A chilling look into an alternate near future where a woman and her daughter seek refuge in a women-only colony, only to find that the safe haven they were hoping for is the most dangerous place they could be.
Miranda Reynolds always thought she would rather die than live in Femlandia. But that was before the country sank into total economic collapse and her husband walked out in the harshest, most permanent way, leaving her and her sixteen-year-old daughter with nothing. The streets are full of looting, robbing, and killing, and Miranda and Emma no longer have much choice—either starve and risk getting murdered, or find safety. And so they set off to Femlandia, the women-only colony Miranda’s mother, Win Somers, established decades ago.
Although Win is no longer in the spotlight, her protégé Jen Jones has taken Femlandia to new heights: The off-grid colonies are secluded, self-sufficient, and thriving—and Emma is instantly enchanted by this idea of a safe haven. But something is not right. There are no men allowed in the colony, but babies are being born—and they’re all girls. Miranda discovers just how the all-women community is capable of enduring, and it leads her to question how far her mother went to create this perfect, thriving, horrifying society.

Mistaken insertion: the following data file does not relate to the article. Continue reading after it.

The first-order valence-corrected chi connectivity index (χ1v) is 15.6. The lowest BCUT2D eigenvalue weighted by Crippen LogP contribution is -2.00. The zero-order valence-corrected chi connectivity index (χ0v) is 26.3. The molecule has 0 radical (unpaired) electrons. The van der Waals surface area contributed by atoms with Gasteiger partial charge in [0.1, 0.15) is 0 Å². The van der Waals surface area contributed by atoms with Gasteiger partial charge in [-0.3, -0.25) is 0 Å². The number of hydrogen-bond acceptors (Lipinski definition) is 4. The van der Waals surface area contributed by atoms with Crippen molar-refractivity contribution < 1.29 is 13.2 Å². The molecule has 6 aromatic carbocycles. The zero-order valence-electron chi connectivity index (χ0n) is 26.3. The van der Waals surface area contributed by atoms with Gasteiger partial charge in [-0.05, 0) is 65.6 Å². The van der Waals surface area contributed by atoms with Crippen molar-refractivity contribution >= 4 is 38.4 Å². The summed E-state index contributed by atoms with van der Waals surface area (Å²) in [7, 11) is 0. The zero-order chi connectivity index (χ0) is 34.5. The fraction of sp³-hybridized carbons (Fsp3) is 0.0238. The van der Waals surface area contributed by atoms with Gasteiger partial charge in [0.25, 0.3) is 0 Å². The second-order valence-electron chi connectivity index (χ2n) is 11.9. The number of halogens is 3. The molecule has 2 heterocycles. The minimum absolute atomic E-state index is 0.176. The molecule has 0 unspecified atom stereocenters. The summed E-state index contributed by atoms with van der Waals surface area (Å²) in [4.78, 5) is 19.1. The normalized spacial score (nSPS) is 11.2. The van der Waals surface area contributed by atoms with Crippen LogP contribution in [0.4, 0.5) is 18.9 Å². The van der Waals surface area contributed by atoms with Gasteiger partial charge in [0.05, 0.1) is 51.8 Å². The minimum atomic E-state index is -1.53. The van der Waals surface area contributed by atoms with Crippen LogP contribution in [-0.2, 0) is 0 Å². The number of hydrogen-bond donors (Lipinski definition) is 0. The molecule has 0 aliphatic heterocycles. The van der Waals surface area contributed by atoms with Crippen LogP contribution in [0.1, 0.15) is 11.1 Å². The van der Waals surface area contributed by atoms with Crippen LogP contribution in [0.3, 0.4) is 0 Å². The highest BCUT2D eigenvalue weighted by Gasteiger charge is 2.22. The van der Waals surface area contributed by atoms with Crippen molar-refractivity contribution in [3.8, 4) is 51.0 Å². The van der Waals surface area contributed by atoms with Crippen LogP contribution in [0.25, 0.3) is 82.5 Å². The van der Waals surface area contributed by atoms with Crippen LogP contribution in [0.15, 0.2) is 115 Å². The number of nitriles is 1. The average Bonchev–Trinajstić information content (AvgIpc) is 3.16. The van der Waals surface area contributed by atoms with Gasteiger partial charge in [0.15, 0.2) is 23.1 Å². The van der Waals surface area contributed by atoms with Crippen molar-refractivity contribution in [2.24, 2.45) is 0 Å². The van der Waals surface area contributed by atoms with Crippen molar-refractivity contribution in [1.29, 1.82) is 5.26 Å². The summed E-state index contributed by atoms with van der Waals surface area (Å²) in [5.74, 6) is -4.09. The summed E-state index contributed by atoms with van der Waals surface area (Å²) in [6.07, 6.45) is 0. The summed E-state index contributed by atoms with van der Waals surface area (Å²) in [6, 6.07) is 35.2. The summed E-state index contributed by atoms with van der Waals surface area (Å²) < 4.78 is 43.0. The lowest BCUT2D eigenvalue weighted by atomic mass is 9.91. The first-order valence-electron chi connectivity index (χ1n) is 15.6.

My thoughts: this is not a feminist utopia. This is a nightmare. Honestly, what Miranda finds in her mother’s idealised world is shocking and grotesque, a perversion of a man-free place. In doing so she almost loses her daughter, who seems ripe for the brain washing the Femlandia leaders specialise in. But when you have nowhere else to go, you go home.
Clever, twisted and very reminiscent of our current times, with supermarket shortages and people losing their minds over stupid things (petrol, KFC chicken, loo roll, pick any recent insanity), despite being set in the US, this could be the UK in a few years time. Where people have reverted to their worst kind.
Christina Dalcher seems to specialise in these worst extreme dystopias, Q, her last book, really shocked me, but I could see exactly what she was getting at, and the same for this book – taking everything to the most extreme, twisted point of misandry and TERFy-ness, what’s supposed to be a safe harbour becomes a horror show.
*I was kindly gifted a copy of this book in exchange for taking part in the blog tour but all opinions remain my own.